// start with your original sobject
Account acct1 = new Account(
    name = 'Turkey',
    type = 'Gobble'
System.debug( 'Step 1. Account object: ' + acct1 );

// Step 2. Get map of the sobject fields
// In this variant, the populated fields map is read-only so pass it into another map to get an editable copy
Map<String, Object> acctMap1 = new Map<String, Object>( acct1.getPopulatedFieldsAsMap() );
System.debug( 'Step 2. Account populated fields map: ' + acctMap1 );

// Another way to do Step 2 is good ol' serialize/deserialize trick
Map<String, Object> acctMap2 = (Map<String, Object>) JSON.deserializeUntyped( JSON.serialize( acct1 ) );
System.debug( 'Another way to do Step 2. Account serialized as json then deserialized back into untyped map: ' + acctMap2 );

// Step 3. Remove any fields you don't want
acctMap1.remove( 'Type' );
System.debug( 'Step 3. Remove undesired field "Type" from map: ' + acctMap1 );

// Step 4. Convert the map into sobject using the good ol' serialize/deserialize trick
Account acct2 = (Account) JSON.deserialize( JSON.serialize( acctMap1 ), Account.class );
System.debug( 'Step 4. Account after serializing map of our desired fields into json then deserializing the json back into sobject: ' + acct2 );
  • 1
    How would one go about doing this kind of thing with several layers of nested JSON?
    – Genko
    Commented Dec 12, 2018 at 17:51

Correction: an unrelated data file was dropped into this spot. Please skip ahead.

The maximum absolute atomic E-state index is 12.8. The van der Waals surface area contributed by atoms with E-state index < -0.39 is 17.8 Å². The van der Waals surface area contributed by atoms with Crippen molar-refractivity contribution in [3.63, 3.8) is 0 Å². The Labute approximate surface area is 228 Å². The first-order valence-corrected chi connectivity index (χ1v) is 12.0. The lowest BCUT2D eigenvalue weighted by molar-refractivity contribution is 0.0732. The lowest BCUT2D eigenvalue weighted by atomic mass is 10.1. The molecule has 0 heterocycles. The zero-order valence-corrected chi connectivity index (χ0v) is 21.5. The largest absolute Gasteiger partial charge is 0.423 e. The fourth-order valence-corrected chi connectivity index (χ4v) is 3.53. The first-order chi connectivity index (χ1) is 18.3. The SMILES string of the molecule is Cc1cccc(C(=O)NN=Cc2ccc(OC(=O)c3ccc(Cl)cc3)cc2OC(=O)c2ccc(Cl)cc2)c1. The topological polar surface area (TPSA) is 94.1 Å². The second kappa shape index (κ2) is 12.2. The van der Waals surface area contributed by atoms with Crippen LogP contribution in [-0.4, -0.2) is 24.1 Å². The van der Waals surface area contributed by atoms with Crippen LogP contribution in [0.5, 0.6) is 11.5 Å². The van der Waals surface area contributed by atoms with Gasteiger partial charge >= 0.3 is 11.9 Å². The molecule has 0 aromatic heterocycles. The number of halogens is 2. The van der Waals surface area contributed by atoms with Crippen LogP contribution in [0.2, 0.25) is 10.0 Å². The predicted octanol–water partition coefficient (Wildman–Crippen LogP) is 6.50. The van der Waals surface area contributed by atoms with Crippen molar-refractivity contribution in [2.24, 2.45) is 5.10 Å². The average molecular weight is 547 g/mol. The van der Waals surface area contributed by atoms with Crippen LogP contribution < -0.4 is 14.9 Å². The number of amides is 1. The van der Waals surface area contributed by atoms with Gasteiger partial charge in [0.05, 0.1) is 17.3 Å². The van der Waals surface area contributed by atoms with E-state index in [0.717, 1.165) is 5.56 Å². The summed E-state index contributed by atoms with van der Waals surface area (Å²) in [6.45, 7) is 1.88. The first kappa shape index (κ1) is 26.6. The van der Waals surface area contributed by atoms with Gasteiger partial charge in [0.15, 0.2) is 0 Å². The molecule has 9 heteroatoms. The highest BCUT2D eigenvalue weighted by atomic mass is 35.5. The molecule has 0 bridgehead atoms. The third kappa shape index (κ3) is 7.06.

I'd recommend you try to upsert your records via the Database.upsert method.

Database.UpsertResult resultList = Database.upsert(contactList, Contact.Id, false);

resultList will now contain your results.

// New list of contacts
List<Contact> contactList2 = new List<Contact>();

// Check each result for success
for(Integer i = 0; i < resultList.size(); i++)
    Database.UpsertResult result = resultList.get(i);

        for(Database.error singleError : result.getErrors())
            if(singleError.getStatusCode() == Database.StatusCode.INVALID_EMAIL_ADDRESS)
                Contact c = contactList.get(i);
                c.Email__c = c.Email;

Check out Database.UpsertResult and Database.Error.

Basically your allowing SF to upsert each row individually and then evaluate the results. You should - of course - handle other errors as well.

  • So far so good, the problem is with the next step though. How do you get rid of the Email field in c so you can re-upsert that object without erasing a value already stored in the database or re-encountering the same error?